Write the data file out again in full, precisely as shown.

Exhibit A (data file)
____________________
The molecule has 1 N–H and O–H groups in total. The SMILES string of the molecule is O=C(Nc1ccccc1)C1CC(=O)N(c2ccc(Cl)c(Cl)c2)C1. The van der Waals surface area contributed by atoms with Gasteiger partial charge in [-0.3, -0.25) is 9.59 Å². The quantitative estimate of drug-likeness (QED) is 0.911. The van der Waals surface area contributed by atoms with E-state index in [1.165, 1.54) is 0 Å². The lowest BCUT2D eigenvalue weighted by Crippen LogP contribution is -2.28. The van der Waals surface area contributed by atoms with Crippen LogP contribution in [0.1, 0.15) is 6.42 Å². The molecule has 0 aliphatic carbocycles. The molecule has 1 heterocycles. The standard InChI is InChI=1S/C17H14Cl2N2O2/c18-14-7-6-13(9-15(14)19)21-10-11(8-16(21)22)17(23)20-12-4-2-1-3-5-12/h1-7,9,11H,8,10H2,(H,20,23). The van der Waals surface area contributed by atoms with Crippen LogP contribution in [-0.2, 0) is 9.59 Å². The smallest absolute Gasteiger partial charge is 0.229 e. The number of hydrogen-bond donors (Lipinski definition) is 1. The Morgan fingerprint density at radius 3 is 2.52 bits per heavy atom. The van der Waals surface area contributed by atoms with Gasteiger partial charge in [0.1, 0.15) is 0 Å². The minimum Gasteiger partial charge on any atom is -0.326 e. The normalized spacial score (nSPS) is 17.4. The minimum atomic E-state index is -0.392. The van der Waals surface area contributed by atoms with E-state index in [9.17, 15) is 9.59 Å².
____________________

The molecule has 1 N–H and O–H groups in total. The SMILES string of the molecule is O=C(Nc1ccccc1)C1CC(=O)N(c2ccc(Cl)c(Cl)c2)C1. The van der Waals surface area contributed by atoms with Gasteiger partial charge in [-0.3, -0.25) is 9.59 Å². The quantitative estimate of drug-likeness (QED) is 0.911. The van der Waals surface area contributed by atoms with E-state index in [1.165, 1.54) is 0 Å². The lowest BCUT2D eigenvalue weighted by Crippen LogP contribution is -2.28. The van der Waals surface area contributed by atoms with Crippen LogP contribution in [0.1, 0.15) is 6.42 Å². The molecule has 0 aliphatic carbocycles. The molecule has 1 heterocycles. The standard InChI is InChI=1S/C17H14Cl2N2O2/c18-14-7-6-13(9-15(14)19)21-10-11(8-16(21)22)17(23)20-12-4-2-1-3-5-12/h1-7,9,11H,8,10H2,(H,20,23). The van der Waals surface area contributed by atoms with Crippen LogP contribution in [-0.2, 0) is 9.59 Å². The smallest absolute Gasteiger partial charge is 0.229 e. The number of hydrogen-bond donors (Lipinski definition) is 1. The Morgan fingerprint density at radius 3 is 2.52 bits per heavy atom. The van der Waals surface area contributed by atoms with Gasteiger partial charge in [0.1, 0.15) is 0 Å². The minimum Gasteiger partial charge on any atom is -0.326 e. The normalized spacial score (nSPS) is 17.4. The minimum atomic E-state index is -0.392. The van der Waals surface area contributed by atoms with E-state index in [9.17, 15) is 9.59 Å².